And finally there’s suppression. This is another great one to look at. This one CAN be tricky (I’m a pro, because I do this all the time). But this is the idea that the person has the wherewithal to recognize that the time and place may not be appropriate to deal with the anxiety, and they basically “put them aside” to deal with later. This isn’t an issue, as long as the feelings get processed eventually. If not, then it can be a less healthy way to deal with them.
Now that we’ve looked at the different types and where they fall on this spectrum, how do we deal with them as nurses?
Your first objective is to realize that people do these things as a response to a negative interaction, stimulus or anxiety. It’s how they’re coping with the situation. Some responses are healthy and some are unhealthy, and some fit in between. Use your physical assessment, plus verbal and nonverbal cues to clue you in that the patient is anxious about something.
Communicate with your patient. Focus on the cause of anxiety and ask questions. Because people already “in defense mode,” it’s important to be therapeutic but the big thing here is to not to blame. And when I say blame, I mean to say, “Well you’re anxious because…” They may not recognize it as anxiety, so use this opportunity to allow them to discover what’s really going on. And if you need to, use your resources, like mental health providers. There’s another lesson on defense mechanisms in the mental health courses, so go check that out.
The other thing I want to point out is that it’s not your job to “fix” the patient and to employ new tools and tactics. Focus on relieving anxiety with tools from your own toolbox (i.e. guided imagery, finding resources, etc) and then get the patient help from the appropriate providers if you need to. I actually struggled with this in school, and in practice. I would find patients that would be dealing with some sort of anxiety or need of some tools, and I just didn’t have it. I finally recognized that I just need to go get the right people Also, be sure to educate your patients. Sometimes their lack of education or misinformation is enough to ease their anxiety.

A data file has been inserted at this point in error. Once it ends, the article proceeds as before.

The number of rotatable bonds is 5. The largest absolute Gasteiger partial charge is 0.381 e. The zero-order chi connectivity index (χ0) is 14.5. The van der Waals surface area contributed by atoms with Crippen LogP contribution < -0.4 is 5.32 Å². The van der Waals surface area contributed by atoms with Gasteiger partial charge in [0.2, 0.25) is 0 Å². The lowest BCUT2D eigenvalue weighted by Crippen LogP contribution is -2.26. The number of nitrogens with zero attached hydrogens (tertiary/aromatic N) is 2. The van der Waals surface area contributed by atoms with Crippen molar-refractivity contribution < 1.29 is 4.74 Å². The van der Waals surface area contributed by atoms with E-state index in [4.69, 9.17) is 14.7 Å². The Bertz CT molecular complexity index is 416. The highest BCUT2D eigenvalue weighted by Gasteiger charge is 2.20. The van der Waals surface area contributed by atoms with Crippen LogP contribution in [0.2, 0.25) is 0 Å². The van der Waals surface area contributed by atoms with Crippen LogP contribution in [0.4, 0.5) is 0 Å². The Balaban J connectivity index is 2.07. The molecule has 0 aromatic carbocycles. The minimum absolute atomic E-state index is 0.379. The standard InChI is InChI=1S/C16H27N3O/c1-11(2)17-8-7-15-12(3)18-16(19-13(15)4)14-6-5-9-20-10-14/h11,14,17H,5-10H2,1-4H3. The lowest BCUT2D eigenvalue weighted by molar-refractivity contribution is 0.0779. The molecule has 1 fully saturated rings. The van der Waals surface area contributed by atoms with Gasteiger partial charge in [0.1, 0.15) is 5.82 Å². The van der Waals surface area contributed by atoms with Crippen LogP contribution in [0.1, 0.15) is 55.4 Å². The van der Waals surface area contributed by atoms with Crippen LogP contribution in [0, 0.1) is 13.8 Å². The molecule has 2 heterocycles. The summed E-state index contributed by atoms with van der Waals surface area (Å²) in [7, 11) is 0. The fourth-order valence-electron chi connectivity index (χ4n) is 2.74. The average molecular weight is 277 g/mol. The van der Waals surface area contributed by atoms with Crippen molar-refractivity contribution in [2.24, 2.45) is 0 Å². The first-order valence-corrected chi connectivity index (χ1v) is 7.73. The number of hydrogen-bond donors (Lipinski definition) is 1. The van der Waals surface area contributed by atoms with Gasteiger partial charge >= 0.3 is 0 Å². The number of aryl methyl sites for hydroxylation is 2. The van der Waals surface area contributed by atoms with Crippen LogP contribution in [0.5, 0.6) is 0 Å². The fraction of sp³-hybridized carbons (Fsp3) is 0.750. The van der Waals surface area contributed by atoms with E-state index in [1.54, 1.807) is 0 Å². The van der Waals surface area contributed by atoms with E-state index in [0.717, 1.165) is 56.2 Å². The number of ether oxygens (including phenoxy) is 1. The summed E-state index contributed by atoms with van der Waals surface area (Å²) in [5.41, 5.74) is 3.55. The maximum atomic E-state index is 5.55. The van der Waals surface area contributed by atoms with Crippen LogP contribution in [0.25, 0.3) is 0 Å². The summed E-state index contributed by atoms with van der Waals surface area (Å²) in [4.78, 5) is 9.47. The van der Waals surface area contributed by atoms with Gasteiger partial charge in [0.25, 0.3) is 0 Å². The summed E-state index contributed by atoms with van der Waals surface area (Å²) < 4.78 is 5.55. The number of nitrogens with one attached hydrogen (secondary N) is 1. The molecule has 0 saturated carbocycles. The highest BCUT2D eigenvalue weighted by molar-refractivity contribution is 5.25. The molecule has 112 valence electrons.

Today, we really focused a lot on communication and learning how to navigate our interpersonal relationships. Remember to focus on professionalism while helping your patient as well.
Ok, let’s recap for today.
Remember that when you recognize a defense mechanism, you’re really dealing with anxiety in the patient.
You have your spectrum of maturity for defense mechanisms. unhealthy focuses on unhealthy ways to cope.
More healthy is obviously more healthy, but with room to grow.
And healthy defense mechanisms are positive, healthy ways of coping with anxiety.
And really focus on using that therapeutic communication to foster your relationship and don’t focus on the anxiety; focus on digging deeper and being there for them.
That was a lot today for our lesson on defense mechanisms. Make sure you check out all the resources attached to this lesson. Now, go out and be your best selves today. And, as always, happy nursing!!